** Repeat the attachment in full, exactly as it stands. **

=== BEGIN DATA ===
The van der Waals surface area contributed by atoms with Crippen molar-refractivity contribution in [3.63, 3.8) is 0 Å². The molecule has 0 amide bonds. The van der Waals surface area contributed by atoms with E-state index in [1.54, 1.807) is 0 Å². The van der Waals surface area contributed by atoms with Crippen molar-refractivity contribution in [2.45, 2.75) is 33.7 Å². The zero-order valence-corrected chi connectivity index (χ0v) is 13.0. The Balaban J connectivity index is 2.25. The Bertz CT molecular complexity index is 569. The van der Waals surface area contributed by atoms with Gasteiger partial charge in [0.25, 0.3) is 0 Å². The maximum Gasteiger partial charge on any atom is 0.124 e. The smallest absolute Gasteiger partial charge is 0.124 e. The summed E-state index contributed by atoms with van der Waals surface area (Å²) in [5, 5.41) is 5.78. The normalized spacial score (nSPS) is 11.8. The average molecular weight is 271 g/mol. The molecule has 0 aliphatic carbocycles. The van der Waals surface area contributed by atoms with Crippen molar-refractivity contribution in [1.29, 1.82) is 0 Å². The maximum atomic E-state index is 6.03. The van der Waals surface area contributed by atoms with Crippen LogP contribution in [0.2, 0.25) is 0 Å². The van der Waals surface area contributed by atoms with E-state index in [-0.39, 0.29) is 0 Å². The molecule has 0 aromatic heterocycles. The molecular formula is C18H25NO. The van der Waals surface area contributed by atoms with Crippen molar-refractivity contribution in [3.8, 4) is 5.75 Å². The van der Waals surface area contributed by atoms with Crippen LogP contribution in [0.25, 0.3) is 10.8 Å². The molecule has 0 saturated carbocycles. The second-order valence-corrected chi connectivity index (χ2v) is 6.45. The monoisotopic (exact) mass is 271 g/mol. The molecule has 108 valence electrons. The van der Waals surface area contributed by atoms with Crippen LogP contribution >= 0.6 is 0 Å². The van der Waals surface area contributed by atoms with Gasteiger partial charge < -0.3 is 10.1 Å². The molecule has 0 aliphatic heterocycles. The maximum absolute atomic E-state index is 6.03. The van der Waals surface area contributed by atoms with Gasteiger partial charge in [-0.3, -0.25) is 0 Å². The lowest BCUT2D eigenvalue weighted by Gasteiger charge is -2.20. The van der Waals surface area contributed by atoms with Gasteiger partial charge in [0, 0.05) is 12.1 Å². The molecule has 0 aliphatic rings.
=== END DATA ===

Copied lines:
The van der Waals surface area contributed by atoms with Crippen molar-refractivity contribution in [3.63, 3.8) is 0 Å². The molecule has 0 amide bonds. The van der Waals surface area contributed by atoms with E-state index in [1.54, 1.807) is 0 Å². The van der Waals surface area contributed by atoms with Crippen molar-refractivity contribution in [2.45, 2.75) is 33.7 Å². The zero-order valence-corrected chi connectivity index (χ0v) is 13.0. The Balaban J connectivity index is 2.25. The Bertz CT molecular complexity index is 569. The van der Waals surface area contributed by atoms with Gasteiger partial charge in [0.25, 0.3) is 0 Å². The maximum Gasteiger partial charge on any atom is 0.124 e. The smallest absolute Gasteiger partial charge is 0.124 e. The summed E-state index contributed by atoms with van der Waals surface area (Å²) in [5, 5.41) is 5.78. The normalized spacial score (nSPS) is 11.8. The average molecular weight is 271 g/mol. The molecule has 0 aliphatic carbocycles. The van der Waals surface area contributed by atoms with Crippen molar-refractivity contribution in [1.29, 1.82) is 0 Å². The maximum atomic E-state index is 6.03. The van der Waals surface area contributed by atoms with Crippen LogP contribution in [0.2, 0.25) is 0 Å². The van der Waals surface area contributed by atoms with E-state index in [-0.39, 0.29) is 0 Å². The molecule has 0 aromatic heterocycles. The molecular formula is C18H25NO. The van der Waals surface area contributed by atoms with Crippen molar-refractivity contribution in [3.8, 4) is 5.75 Å². The van der Waals surface area contributed by atoms with Crippen LogP contribution in [0.25, 0.3) is 10.8 Å². The molecule has 0 saturated carbocycles. The second-order valence-corrected chi connectivity index (χ2v) is 6.45. The monoisotopic (exact) mass is 271 g/mol. The molecule has 108 valence electrons. The van der Waals surface area contributed by atoms with Crippen LogP contribution >= 0.6 is 0 Å². The van der Waals surface area contributed by atoms with Gasteiger partial charge < -0.3 is 10.1 Å². The molecule has 0 aliphatic heterocycles. The maximum absolute atomic E-state index is 6.03. The van der Waals surface area contributed by atoms with Gasteiger partial charge in [-0.3, -0.25) is 0 Å². The lowest BCUT2D eigenvalue weighted by Gasteiger charge is -2.20. The van der Waals surface area contributed by atoms with Gasteiger partial charge in [0, 0.05) is 12.1 Å². The molecule has 0 aliphatic rings.